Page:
Talk:Standard enthalpy of formation

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equation incorrect[edit]

equation for standard enthalpy change of reaction should be changed to reflect that fact that the stoichiometric numbers of reactants are already negative, thus there is no need for to have separate reactant and product terms in the equation. It also needs general cleanup; words like "products" do not belong in equations, and "reaction" should be simply "r" according to convention. Use the equation on the standard enthalpy change of reaction as a model. (talk) 05:13, 7 April 2009 (UTC)

Also, aren't the stoichiometric values wrong?

CH4 + 3 O2 → CO2 + 2 H2O

On left: 1C, 4H, 6O On Right 1C, 4H, 4O

I'm assuming the eqn should be: CH4 + 2 O2 → CO2 + 2 H2O but I'm still a little new to enthalpy so will leave it to somebody else! :-) (Chris Fletcher) —Preceding unsigned comment added by Chris Fletcher (talkcontribs) 13:14, 2 June 2010 (UTC)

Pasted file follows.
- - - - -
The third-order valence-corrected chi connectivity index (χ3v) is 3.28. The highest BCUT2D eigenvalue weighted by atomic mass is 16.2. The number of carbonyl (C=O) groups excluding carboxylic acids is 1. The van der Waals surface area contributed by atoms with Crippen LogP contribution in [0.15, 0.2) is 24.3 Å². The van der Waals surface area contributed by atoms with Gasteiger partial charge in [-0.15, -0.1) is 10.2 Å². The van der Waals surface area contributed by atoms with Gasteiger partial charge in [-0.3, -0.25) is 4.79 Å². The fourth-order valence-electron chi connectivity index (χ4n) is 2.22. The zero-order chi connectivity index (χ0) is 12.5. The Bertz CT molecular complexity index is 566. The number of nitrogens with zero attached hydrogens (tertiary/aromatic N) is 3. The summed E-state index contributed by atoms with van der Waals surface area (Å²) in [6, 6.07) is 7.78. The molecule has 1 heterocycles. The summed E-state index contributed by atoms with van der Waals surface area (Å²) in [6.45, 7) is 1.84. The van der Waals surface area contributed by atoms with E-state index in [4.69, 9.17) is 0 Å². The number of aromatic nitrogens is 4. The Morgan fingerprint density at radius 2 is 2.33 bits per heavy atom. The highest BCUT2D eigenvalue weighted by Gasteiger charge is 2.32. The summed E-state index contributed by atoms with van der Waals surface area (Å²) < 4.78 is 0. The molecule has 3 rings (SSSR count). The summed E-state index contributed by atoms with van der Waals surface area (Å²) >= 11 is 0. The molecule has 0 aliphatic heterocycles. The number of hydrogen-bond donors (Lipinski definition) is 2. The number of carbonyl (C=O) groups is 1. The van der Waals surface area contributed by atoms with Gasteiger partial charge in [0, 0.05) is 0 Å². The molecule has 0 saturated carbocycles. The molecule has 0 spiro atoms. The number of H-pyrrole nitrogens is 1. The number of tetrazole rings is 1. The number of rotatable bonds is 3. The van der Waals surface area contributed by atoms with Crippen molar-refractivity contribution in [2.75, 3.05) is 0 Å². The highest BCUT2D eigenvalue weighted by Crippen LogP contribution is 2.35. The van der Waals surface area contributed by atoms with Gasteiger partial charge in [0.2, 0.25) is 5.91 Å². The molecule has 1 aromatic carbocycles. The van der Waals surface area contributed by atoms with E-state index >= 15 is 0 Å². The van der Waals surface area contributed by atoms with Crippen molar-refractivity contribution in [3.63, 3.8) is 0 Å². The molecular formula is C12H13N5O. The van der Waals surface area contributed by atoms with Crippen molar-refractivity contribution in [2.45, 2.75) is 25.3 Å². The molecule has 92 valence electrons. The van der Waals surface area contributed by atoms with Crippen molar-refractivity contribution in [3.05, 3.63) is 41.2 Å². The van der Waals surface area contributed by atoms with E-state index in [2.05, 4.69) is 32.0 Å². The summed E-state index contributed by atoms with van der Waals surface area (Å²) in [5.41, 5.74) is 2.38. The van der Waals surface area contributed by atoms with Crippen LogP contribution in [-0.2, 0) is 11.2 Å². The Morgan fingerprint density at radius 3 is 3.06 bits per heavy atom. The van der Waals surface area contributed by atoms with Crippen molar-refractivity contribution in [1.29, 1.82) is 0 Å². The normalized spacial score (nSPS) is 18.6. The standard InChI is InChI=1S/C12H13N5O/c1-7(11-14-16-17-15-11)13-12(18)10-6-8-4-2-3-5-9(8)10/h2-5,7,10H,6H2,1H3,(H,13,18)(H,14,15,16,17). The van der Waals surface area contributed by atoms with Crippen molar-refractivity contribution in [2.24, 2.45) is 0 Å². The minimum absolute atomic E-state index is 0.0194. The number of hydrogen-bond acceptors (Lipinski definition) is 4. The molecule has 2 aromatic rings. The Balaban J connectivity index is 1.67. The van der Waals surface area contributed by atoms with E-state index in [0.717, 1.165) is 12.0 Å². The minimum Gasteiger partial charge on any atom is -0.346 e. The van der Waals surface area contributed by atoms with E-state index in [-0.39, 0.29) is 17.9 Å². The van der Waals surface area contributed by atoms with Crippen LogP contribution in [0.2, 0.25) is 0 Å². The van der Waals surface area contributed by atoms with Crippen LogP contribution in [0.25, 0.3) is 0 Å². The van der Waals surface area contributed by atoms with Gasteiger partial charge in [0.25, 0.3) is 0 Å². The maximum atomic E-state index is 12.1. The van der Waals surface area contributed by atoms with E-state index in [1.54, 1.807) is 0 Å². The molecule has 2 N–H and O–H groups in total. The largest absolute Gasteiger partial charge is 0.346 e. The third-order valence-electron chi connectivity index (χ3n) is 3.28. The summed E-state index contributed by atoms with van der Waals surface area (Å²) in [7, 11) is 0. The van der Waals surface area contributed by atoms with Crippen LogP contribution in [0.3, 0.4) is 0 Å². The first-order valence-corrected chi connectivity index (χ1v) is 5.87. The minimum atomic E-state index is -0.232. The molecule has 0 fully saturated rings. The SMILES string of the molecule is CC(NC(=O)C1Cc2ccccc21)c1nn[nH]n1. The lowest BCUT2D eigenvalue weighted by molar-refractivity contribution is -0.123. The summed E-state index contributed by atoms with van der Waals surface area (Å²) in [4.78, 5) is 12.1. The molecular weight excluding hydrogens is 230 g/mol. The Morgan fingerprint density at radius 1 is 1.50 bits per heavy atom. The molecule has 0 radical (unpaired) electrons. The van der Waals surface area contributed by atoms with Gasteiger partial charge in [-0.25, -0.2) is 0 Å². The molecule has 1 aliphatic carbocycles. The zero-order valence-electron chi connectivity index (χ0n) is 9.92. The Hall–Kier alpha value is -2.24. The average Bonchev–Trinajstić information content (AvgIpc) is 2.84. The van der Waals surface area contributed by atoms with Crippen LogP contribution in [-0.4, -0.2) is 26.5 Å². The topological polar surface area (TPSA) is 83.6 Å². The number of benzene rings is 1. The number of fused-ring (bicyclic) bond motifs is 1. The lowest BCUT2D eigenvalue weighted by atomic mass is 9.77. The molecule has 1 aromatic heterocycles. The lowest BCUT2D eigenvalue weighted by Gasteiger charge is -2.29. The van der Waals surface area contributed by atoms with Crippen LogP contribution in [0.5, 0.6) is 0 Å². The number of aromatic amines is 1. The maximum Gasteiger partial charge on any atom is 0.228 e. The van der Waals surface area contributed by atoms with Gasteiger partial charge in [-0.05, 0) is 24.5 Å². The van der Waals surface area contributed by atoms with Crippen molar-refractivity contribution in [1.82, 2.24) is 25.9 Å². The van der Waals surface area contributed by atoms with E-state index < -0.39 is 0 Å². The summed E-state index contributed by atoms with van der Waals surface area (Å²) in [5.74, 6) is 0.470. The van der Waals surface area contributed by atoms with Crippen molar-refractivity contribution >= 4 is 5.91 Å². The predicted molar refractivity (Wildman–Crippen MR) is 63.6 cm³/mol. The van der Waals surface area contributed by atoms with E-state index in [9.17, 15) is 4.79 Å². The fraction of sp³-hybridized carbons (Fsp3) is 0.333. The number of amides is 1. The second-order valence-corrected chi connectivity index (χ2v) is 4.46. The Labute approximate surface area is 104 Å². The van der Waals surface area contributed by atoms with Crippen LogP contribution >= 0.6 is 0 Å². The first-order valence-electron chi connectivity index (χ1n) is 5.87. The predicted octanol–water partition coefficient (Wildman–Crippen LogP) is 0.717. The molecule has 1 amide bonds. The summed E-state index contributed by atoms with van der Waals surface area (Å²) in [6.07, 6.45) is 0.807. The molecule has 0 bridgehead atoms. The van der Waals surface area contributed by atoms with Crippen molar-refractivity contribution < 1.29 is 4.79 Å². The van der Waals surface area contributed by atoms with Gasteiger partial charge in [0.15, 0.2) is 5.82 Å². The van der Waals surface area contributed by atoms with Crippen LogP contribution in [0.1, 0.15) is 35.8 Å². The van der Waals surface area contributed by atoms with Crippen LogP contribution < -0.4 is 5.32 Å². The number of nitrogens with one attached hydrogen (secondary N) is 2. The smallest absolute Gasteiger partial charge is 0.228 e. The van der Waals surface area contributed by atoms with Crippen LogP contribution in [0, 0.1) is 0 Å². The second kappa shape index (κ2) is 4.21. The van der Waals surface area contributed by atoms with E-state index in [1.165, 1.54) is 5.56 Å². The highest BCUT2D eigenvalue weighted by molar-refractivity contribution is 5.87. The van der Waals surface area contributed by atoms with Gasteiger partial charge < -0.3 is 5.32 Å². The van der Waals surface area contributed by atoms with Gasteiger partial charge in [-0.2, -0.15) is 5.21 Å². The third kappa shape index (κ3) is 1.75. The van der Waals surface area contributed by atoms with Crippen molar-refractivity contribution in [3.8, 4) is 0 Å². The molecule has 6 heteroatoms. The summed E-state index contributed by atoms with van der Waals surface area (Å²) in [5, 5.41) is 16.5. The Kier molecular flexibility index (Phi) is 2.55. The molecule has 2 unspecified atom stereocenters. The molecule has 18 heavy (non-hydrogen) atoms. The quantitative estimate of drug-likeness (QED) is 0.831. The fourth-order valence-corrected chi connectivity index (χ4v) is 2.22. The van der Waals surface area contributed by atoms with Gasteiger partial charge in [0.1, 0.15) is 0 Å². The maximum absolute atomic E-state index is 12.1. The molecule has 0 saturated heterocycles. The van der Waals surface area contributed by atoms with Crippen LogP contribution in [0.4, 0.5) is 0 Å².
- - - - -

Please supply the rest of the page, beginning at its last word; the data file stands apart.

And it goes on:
This article states what it is and how to use it. But fails to define the origin of the tables or how the individual molecules enthalpy change of formation are derived. Does there exist a known mathematical way in which to come up with these numbers? (talk) 18:32, 6 August 2010 (UTC)

NaOH data wrong[edit]

Standard heat of formation is listed in table here as 426 kJ/mol while wikipedia article on Sodium Hydroxide claims it is 735 kJ/mol. Both can not be right. (talk) 07:00, 20 June 2012 (UTC)

Atkins and de Paula list -425.61 for NaOH(s) and the NIST webbook gives -425.93, so I have corrected the NaOH article. The value in this article is close. However the table does need reformatting - the minus sign for this value (and a few others) is hidden on the preceding line because the columns are too narrow. Dirac66 (talk) 14:37, 20 June 2012 (UTC)
OK, formatting fixed. Dirac66 (talk) 19:21, 20 June 2012 (UTC)

Isotopic differences in elements[edit]

Are there some differences in the values of this enthalpy for elements in various isotopic mixtures similar to those that exist in different allotropic states of various elements (for example the diamond and graphite for carbon, where the diamond has a non-zero enthalpy of formation)? What isotopic mixture should have the zero value? I think this is a useful content addition to article-- (talk) 12:26, 16 June 2015 (UTC)